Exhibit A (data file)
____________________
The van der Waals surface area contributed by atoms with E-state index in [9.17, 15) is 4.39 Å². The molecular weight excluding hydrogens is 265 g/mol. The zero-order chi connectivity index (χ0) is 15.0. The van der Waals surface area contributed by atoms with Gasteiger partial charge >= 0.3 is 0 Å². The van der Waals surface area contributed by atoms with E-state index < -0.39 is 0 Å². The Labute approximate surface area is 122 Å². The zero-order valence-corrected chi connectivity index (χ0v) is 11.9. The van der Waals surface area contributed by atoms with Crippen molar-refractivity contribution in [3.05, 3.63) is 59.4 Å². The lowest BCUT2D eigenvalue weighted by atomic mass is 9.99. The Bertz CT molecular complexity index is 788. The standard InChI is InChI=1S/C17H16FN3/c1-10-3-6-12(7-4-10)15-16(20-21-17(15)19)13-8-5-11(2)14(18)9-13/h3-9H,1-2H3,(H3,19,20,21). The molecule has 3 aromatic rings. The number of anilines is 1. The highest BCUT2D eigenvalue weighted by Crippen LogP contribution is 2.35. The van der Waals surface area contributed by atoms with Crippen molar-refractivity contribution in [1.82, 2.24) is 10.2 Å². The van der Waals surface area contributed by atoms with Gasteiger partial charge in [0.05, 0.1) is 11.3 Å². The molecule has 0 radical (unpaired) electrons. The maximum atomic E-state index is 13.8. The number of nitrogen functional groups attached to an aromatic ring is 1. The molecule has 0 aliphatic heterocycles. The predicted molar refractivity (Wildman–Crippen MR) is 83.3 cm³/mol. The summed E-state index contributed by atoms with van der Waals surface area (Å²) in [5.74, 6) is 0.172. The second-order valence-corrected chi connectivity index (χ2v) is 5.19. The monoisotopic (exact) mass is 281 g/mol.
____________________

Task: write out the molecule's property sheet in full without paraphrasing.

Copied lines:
The van der Waals surface area contributed by atoms with E-state index in [9.17, 15) is 4.39 Å². The molecular weight excluding hydrogens is 265 g/mol. The zero-order chi connectivity index (χ0) is 15.0. The van der Waals surface area contributed by atoms with Gasteiger partial charge >= 0.3 is 0 Å². The van der Waals surface area contributed by atoms with E-state index < -0.39 is 0 Å². The Labute approximate surface area is 122 Å². The zero-order valence-corrected chi connectivity index (χ0v) is 11.9. The van der Waals surface area contributed by atoms with Crippen molar-refractivity contribution in [3.05, 3.63) is 59.4 Å². The lowest BCUT2D eigenvalue weighted by atomic mass is 9.99. The Bertz CT molecular complexity index is 788. The standard InChI is InChI=1S/C17H16FN3/c1-10-3-6-12(7-4-10)15-16(20-21-17(15)19)13-8-5-11(2)14(18)9-13/h3-9H,1-2H3,(H3,19,20,21). The molecule has 3 aromatic rings. The number of anilines is 1. The highest BCUT2D eigenvalue weighted by Crippen LogP contribution is 2.35. The van der Waals surface area contributed by atoms with Crippen molar-refractivity contribution in [1.82, 2.24) is 10.2 Å². The van der Waals surface area contributed by atoms with Gasteiger partial charge in [0.05, 0.1) is 11.3 Å². The molecule has 0 radical (unpaired) electrons. The maximum atomic E-state index is 13.8. The number of nitrogen functional groups attached to an aromatic ring is 1. The molecule has 0 aliphatic heterocycles. The predicted molar refractivity (Wildman–Crippen MR) is 83.3 cm³/mol. The summed E-state index contributed by atoms with van der Waals surface area (Å²) in [5.74, 6) is 0.172. The second-order valence-corrected chi connectivity index (χ2v) is 5.19. The monoisotopic (exact) mass is 281 g/mol.